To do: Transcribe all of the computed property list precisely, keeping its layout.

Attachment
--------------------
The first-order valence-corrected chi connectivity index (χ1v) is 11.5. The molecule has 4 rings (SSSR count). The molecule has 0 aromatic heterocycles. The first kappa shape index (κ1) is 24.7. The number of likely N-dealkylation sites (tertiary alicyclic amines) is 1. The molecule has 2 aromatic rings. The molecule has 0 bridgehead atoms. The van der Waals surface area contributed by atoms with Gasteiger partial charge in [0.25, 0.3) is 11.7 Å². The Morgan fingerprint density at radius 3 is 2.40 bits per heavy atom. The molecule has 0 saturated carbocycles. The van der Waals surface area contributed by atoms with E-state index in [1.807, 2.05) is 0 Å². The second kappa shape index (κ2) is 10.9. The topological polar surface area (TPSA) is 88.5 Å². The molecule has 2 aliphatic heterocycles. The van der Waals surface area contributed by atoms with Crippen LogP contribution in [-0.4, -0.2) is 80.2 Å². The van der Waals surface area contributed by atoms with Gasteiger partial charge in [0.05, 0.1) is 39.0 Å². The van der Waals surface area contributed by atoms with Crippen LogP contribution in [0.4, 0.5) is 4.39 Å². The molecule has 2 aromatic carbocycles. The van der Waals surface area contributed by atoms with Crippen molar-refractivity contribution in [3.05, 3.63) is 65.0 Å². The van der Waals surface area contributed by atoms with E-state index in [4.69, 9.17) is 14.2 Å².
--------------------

The first-order valence-corrected chi connectivity index (χ1v) is 11.5. The molecule has 4 rings (SSSR count). The molecule has 0 aromatic heterocycles. The first kappa shape index (κ1) is 24.7. The number of likely N-dealkylation sites (tertiary alicyclic amines) is 1. The molecule has 2 aromatic rings. The molecule has 0 bridgehead atoms. The van der Waals surface area contributed by atoms with Gasteiger partial charge in [0.25, 0.3) is 11.7 Å². The Morgan fingerprint density at radius 3 is 2.40 bits per heavy atom. The molecule has 0 saturated carbocycles. The van der Waals surface area contributed by atoms with E-state index in [1.807, 2.05) is 0 Å². The second kappa shape index (κ2) is 10.9. The topological polar surface area (TPSA) is 88.5 Å². The molecule has 2 aliphatic heterocycles. The van der Waals surface area contributed by atoms with Crippen LogP contribution in [-0.4, -0.2) is 80.2 Å². The van der Waals surface area contributed by atoms with Gasteiger partial charge in [0.05, 0.1) is 39.0 Å². The van der Waals surface area contributed by atoms with Crippen LogP contribution in [0.4, 0.5) is 4.39 Å². The molecule has 2 aromatic carbocycles. The van der Waals surface area contributed by atoms with Crippen molar-refractivity contribution in [3.05, 3.63) is 65.0 Å². The van der Waals surface area contributed by atoms with E-state index in [4.69, 9.17) is 14.2 Å².